Teamsterjohn

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Thank you, if I need to, I will take a drive to get a bottle of wine the same as im making. But I will put as much as I can into the secondary.
 

rawlus

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don't worry about topping up until the second racking, after secondary fermentation is complete. and if its less than a bottle or so of topping up wine, i wouldn't be too overly concerned with even matching varietal with what you're making - topping a red with any dry red wine, a white with any dry white, will have very little discernable effect... less than 3% by volume. once you have some homemade wines of your own, topping up becomes easy, in the meantime, i find better-quality box wines to be convenient because you can use a measured amount necessary and the rest will stay good in the vacpack bag for up to a month...
 

Teamsterjohn

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Today after 6 days my wines SG is 1.020 My kit wants it at .998 It started at 1.086 so its coming down nicely. People say that you should be checking it everyday. I really dont want to open it up everyday. Do you think sunday morning would be a good time to check it again?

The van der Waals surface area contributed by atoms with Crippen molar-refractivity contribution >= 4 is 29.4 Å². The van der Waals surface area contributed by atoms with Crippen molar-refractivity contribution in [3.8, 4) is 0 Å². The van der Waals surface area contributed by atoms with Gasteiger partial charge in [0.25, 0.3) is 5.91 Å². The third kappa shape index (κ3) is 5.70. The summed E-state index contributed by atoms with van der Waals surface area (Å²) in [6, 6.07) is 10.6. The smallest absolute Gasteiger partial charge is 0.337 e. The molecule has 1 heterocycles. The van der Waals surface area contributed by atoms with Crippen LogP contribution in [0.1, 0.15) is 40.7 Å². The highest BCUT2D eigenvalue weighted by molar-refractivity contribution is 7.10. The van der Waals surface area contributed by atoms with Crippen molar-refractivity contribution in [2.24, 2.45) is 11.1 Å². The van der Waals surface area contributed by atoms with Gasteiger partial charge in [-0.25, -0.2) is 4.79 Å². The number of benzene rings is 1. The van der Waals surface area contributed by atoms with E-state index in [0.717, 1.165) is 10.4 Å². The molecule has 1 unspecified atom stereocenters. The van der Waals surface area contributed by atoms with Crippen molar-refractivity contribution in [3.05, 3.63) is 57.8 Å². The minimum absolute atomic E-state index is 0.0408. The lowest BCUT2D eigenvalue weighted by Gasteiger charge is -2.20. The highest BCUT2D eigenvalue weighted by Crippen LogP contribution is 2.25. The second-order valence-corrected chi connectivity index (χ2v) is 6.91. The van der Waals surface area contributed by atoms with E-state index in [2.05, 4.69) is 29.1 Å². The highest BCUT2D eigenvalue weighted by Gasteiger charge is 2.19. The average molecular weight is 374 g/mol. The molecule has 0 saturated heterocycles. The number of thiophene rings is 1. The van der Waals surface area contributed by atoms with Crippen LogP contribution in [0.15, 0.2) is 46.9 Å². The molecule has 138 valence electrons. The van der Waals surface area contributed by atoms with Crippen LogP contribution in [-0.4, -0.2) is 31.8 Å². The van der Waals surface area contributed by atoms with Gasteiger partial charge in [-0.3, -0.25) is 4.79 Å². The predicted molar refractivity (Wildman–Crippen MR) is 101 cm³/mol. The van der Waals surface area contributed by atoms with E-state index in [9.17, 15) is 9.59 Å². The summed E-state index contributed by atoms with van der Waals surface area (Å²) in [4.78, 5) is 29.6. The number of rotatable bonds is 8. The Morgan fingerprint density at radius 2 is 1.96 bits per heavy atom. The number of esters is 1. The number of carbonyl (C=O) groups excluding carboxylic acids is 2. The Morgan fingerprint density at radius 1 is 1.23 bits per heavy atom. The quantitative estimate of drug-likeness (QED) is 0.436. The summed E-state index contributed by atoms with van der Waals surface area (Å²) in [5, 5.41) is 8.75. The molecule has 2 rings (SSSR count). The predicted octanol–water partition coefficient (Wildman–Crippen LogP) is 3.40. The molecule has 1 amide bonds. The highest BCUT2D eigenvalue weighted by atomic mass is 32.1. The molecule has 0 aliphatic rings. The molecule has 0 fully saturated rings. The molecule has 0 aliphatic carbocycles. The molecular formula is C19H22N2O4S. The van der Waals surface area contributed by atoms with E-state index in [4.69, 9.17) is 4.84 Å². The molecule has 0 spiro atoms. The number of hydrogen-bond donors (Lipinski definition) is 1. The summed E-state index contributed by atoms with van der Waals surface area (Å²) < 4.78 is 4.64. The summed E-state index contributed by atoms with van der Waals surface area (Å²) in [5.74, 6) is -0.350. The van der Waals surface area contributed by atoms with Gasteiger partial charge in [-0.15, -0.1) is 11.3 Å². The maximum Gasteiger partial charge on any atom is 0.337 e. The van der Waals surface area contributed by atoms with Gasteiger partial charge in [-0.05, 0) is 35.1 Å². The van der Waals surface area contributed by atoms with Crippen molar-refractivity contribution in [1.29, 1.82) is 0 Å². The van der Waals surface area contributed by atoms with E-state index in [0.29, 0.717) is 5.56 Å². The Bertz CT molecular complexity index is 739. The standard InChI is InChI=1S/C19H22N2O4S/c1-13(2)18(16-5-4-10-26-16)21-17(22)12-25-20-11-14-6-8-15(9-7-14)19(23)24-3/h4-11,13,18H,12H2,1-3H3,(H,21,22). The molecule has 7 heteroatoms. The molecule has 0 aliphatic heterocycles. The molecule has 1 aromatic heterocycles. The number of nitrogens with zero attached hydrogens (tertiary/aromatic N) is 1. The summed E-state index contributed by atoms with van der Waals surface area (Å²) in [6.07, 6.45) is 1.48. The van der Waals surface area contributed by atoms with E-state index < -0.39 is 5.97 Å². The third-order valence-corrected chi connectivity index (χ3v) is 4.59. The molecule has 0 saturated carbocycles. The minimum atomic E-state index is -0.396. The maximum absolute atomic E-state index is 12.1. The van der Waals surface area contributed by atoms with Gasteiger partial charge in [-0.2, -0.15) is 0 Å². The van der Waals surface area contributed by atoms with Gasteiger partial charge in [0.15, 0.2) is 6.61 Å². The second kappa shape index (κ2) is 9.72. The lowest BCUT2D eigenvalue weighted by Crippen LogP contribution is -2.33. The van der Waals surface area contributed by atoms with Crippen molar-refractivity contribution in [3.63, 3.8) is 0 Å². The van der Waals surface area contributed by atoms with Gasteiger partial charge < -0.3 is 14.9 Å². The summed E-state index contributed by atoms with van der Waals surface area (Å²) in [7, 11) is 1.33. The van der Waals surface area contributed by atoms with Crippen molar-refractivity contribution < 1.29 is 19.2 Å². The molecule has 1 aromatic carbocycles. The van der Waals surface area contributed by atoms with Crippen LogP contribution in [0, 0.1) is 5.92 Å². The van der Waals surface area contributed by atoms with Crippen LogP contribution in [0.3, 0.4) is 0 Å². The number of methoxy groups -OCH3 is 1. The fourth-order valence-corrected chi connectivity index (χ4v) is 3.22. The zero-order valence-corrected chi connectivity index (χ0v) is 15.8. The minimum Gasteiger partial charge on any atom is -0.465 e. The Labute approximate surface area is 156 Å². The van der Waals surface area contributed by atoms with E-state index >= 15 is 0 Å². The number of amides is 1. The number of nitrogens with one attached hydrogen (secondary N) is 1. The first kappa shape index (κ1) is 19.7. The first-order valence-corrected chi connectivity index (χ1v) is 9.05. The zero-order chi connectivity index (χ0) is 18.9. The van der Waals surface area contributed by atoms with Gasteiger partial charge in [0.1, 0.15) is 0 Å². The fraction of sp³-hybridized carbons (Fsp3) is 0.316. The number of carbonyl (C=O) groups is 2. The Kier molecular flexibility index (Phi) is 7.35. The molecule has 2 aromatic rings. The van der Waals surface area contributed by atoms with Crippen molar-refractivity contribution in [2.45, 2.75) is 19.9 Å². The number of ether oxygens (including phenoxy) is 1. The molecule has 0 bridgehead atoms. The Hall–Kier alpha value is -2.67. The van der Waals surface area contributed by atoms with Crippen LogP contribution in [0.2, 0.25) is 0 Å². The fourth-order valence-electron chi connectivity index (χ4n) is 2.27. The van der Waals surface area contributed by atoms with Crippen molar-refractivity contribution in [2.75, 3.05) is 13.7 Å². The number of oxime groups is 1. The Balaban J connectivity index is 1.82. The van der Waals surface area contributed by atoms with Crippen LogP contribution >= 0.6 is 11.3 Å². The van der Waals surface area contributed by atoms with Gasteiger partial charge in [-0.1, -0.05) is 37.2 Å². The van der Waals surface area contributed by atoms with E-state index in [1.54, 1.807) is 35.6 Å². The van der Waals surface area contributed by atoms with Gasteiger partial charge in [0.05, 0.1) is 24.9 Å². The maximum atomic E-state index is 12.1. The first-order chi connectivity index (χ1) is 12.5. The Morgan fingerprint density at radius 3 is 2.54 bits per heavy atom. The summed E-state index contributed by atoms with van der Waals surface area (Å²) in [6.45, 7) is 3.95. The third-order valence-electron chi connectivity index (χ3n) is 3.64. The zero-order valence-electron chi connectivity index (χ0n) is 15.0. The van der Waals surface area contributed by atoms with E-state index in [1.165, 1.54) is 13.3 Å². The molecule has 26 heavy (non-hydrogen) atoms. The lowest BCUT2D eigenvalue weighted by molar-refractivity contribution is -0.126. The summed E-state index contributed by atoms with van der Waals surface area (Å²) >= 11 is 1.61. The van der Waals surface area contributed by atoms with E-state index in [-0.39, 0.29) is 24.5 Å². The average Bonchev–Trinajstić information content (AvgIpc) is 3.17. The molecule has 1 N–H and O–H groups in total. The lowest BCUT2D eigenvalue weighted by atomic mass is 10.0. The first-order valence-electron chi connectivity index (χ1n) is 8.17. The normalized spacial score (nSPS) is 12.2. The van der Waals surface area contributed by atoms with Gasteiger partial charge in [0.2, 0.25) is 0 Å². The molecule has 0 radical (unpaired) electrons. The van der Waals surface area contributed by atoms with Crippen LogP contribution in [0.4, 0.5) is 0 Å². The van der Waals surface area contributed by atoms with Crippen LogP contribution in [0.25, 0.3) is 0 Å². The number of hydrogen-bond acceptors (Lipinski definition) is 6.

rawlus

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sunday should be fine john. during the primary ferment, there's not much risk in opening daily and giving a stir as long as you are practicing good sanitization. it wouldn't hurt to be tasting samples along the way to educate your palate in how the wine progresses from juice to fermented product.

you say your kit wants it at 0998, is that when it instructs to rack to a carboy for secondary?
 

Teamsterjohn

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Yes, it read around day 14 .998 its still bubbleing pretty good. And I will taste some on Sunday. Thanks
 

cpfan

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Yes, it read around day 14 .998 its still bubbleing pretty good. And I will taste some on Sunday. Thanks
John: I never check the sg every day unless it's down to the end.

It sounds like you're making an RJ Spagnols kit (please always mention the kit) based on the 14 day primary comment. If I was following their instructions, I would start the kit, check visually after a couple of days to ensure that fermentation started, and then leave it alone until day 14. Then I would chack the sg. Most RJS kits have finished around .995 for me. So if I was pleased with the sg, then I would rack to carboy and continue to follow the instructions (adding additives, degassing, etc).

Steve
 

Teamsterjohn

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Hi Steve, your right about the kit name. I mostly say what kit im doing, but I was just asking a general question, but your right. OK, ill wait a few more days then. Im not trying to rush it.Steve, can you tell me what your starting Sg was for when you did one of these kits. I took the SG but didnt take the temp. of the wine to ajust for the Hmeter? Thanks again